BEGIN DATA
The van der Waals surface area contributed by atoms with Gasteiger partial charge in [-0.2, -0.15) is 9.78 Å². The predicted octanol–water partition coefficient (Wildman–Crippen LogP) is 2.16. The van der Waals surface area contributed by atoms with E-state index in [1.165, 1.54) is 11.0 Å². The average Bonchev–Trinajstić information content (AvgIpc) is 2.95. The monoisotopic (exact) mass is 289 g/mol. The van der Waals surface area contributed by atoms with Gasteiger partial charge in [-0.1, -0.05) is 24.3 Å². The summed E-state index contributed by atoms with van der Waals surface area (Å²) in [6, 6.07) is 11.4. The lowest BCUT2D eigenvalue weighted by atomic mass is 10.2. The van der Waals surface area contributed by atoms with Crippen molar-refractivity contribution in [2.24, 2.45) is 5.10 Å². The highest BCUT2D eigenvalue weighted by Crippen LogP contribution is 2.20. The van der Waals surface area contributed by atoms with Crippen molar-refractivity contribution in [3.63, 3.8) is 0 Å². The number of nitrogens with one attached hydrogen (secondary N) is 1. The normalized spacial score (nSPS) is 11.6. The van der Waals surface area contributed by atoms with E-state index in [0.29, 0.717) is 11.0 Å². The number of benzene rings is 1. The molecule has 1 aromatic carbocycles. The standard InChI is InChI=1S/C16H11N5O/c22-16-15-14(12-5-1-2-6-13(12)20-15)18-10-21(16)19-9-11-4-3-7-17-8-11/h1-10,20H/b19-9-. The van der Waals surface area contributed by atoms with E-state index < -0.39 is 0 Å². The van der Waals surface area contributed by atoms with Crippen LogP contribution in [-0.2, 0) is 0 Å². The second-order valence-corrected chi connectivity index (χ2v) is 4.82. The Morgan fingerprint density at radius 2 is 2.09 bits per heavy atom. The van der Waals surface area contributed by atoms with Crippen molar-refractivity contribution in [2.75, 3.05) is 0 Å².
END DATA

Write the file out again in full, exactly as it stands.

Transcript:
The van der Waals surface area contributed by atoms with Gasteiger partial charge in [-0.2, -0.15) is 9.78 Å². The predicted octanol–water partition coefficient (Wildman–Crippen LogP) is 2.16. The van der Waals surface area contributed by atoms with E-state index in [1.165, 1.54) is 11.0 Å². The average Bonchev–Trinajstić information content (AvgIpc) is 2.95. The monoisotopic (exact) mass is 289 g/mol. The van der Waals surface area contributed by atoms with Gasteiger partial charge in [-0.1, -0.05) is 24.3 Å². The summed E-state index contributed by atoms with van der Waals surface area (Å²) in [6, 6.07) is 11.4. The lowest BCUT2D eigenvalue weighted by atomic mass is 10.2. The van der Waals surface area contributed by atoms with Crippen molar-refractivity contribution in [2.24, 2.45) is 5.10 Å². The highest BCUT2D eigenvalue weighted by Crippen LogP contribution is 2.20. The van der Waals surface area contributed by atoms with Crippen molar-refractivity contribution in [3.63, 3.8) is 0 Å². The number of nitrogens with one attached hydrogen (secondary N) is 1. The normalized spacial score (nSPS) is 11.6. The van der Waals surface area contributed by atoms with E-state index in [0.29, 0.717) is 11.0 Å². The number of benzene rings is 1. The molecule has 1 aromatic carbocycles. The standard InChI is InChI=1S/C16H11N5O/c22-16-15-14(12-5-1-2-6-13(12)20-15)18-10-21(16)19-9-11-4-3-7-17-8-11/h1-10,20H/b19-9-. The van der Waals surface area contributed by atoms with E-state index < -0.39 is 0 Å². The van der Waals surface area contributed by atoms with Crippen LogP contribution in [-0.2, 0) is 0 Å². The second-order valence-corrected chi connectivity index (χ2v) is 4.82. The Morgan fingerprint density at radius 2 is 2.09 bits per heavy atom. The van der Waals surface area contributed by atoms with Crippen molar-refractivity contribution in [2.75, 3.05) is 0 Å².